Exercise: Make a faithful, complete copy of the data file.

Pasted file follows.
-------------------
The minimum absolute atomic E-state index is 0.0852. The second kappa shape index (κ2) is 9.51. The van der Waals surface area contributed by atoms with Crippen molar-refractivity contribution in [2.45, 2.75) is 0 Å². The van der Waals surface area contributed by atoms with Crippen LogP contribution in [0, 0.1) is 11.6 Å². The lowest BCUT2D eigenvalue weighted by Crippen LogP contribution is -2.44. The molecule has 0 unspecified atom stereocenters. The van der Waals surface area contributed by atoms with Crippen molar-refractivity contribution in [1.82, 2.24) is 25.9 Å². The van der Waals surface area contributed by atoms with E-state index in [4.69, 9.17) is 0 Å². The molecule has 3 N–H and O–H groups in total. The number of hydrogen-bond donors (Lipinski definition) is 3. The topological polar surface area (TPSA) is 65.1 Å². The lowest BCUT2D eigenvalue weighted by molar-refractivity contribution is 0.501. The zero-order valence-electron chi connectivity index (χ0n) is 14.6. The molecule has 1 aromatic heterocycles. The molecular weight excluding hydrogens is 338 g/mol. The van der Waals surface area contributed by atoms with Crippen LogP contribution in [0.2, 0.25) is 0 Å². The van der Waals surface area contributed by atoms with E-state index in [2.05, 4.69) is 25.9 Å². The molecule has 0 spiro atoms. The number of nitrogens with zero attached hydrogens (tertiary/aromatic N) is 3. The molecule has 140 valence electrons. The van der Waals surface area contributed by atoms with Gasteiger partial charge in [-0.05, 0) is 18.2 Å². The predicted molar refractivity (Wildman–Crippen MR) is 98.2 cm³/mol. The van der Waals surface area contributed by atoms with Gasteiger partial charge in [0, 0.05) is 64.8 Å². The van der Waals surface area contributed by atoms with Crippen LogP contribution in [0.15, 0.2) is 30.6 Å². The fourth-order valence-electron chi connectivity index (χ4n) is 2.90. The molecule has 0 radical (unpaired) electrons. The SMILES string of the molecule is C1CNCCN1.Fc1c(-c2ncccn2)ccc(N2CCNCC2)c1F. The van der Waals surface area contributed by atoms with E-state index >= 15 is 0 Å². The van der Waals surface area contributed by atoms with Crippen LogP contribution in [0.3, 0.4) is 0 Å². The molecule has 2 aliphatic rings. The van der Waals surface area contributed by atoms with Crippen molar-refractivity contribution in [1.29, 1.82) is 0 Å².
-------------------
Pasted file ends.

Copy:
The minimum absolute atomic E-state index is 0.0852. The second kappa shape index (κ2) is 9.51. The van der Waals surface area contributed by atoms with Crippen molar-refractivity contribution in [2.45, 2.75) is 0 Å². The van der Waals surface area contributed by atoms with Crippen LogP contribution in [0, 0.1) is 11.6 Å². The lowest BCUT2D eigenvalue weighted by Crippen LogP contribution is -2.44. The molecule has 0 unspecified atom stereocenters. The van der Waals surface area contributed by atoms with Crippen molar-refractivity contribution in [1.82, 2.24) is 25.9 Å². The van der Waals surface area contributed by atoms with E-state index in [4.69, 9.17) is 0 Å². The molecule has 3 N–H and O–H groups in total. The number of hydrogen-bond donors (Lipinski definition) is 3. The topological polar surface area (TPSA) is 65.1 Å². The lowest BCUT2D eigenvalue weighted by molar-refractivity contribution is 0.501. The zero-order valence-electron chi connectivity index (χ0n) is 14.6. The molecule has 1 aromatic heterocycles. The molecular weight excluding hydrogens is 338 g/mol. The van der Waals surface area contributed by atoms with Crippen LogP contribution in [0.2, 0.25) is 0 Å². The van der Waals surface area contributed by atoms with E-state index in [2.05, 4.69) is 25.9 Å². The molecule has 0 spiro atoms. The number of nitrogens with zero attached hydrogens (tertiary/aromatic N) is 3. The molecule has 140 valence electrons. The van der Waals surface area contributed by atoms with Gasteiger partial charge in [-0.05, 0) is 18.2 Å². The predicted molar refractivity (Wildman–Crippen MR) is 98.2 cm³/mol. The van der Waals surface area contributed by atoms with Gasteiger partial charge in [0, 0.05) is 64.8 Å². The van der Waals surface area contributed by atoms with Crippen LogP contribution in [0.15, 0.2) is 30.6 Å². The fourth-order valence-electron chi connectivity index (χ4n) is 2.90. The molecule has 0 radical (unpaired) electrons. The SMILES string of the molecule is C1CNCCN1.Fc1c(-c2ncccn2)ccc(N2CCNCC2)c1F. The van der Waals surface area contributed by atoms with E-state index >= 15 is 0 Å². The van der Waals surface area contributed by atoms with Crippen LogP contribution in [0.3, 0.4) is 0 Å². The molecule has 2 aliphatic rings. The van der Waals surface area contributed by atoms with Crippen molar-refractivity contribution in [1.29, 1.82) is 0 Å².